Art can sometimes take shape in the wake of disaster. Poet Peter Murphy, singer/songwriter Ernie DeLuise and writer Scott Mazzella express the impact of Sandy's chaos through their work.
Not that complicated
Peter Murphy is a poet and writer from Ventnor, N.J. Floodwaters from Superstorm Sandy wiped out his entire first floor. Besides the structural damage to his home, Murphy says he lost some of his most-cherished items, including about 1,000 books and 40 years worth of manuscripts and publications in which his poetry had appeared.
Murphy continues to write poetry. One of his recent works is "Not That Complicated," in which Sandy comes up. Murphy reads his poem for NewsWorks Tonight and describes how Sandy has affected him and his work.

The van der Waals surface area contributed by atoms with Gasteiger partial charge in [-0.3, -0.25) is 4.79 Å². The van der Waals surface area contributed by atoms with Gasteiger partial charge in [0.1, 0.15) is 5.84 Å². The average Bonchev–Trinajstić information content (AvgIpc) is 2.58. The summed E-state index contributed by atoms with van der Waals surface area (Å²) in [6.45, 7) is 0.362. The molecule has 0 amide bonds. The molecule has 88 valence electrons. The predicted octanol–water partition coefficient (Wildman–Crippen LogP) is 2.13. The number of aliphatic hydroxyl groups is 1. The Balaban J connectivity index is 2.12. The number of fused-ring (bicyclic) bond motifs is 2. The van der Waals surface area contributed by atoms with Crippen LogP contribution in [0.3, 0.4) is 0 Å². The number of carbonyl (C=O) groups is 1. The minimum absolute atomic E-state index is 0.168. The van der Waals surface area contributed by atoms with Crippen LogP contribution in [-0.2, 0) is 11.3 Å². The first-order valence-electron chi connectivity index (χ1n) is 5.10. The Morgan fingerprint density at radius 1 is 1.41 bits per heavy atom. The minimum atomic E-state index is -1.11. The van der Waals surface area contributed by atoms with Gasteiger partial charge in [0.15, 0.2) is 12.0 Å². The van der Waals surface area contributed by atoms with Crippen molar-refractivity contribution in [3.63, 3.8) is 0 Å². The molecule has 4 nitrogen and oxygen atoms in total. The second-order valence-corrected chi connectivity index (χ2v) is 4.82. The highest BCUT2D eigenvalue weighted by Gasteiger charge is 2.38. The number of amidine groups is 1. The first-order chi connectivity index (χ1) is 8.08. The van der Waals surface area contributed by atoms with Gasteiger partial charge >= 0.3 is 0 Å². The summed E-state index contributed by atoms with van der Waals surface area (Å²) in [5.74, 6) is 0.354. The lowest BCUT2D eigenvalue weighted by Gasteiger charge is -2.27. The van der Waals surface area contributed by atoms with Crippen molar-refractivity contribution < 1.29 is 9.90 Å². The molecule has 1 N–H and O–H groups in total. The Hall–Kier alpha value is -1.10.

Song for the locals
Ernie DeLuise is a singer and songwriter now living in Toms River, N.J. During the superstorm, he had to evacuate his rental apartment in Ortley Beach, which was among the hardest-hit areas. DeLuise could not move back because of the damage to his apartment building.
In the immediate days following Sandy, DeLuise found himself writing several songs about the storm as he processed the aftermath. One of those pieces is "Song for the Locals," which DeLuise recorded with his band Big Baby Ernie.
Since the 1980s, history teacher Scott Mazzella's family has had a vacation home in Holgate on Long Beach Island. The home sustained major damage from Sandy.
In the storm's aftermath, Mazzella teamed up with publisher Down the Shore to write "Surviving Sandy: Long Beach Island and the Jersey Shore's Greatest Storm." The book features stories and photographs from area residents about living through the storm, its aftermath and the long road to recovery.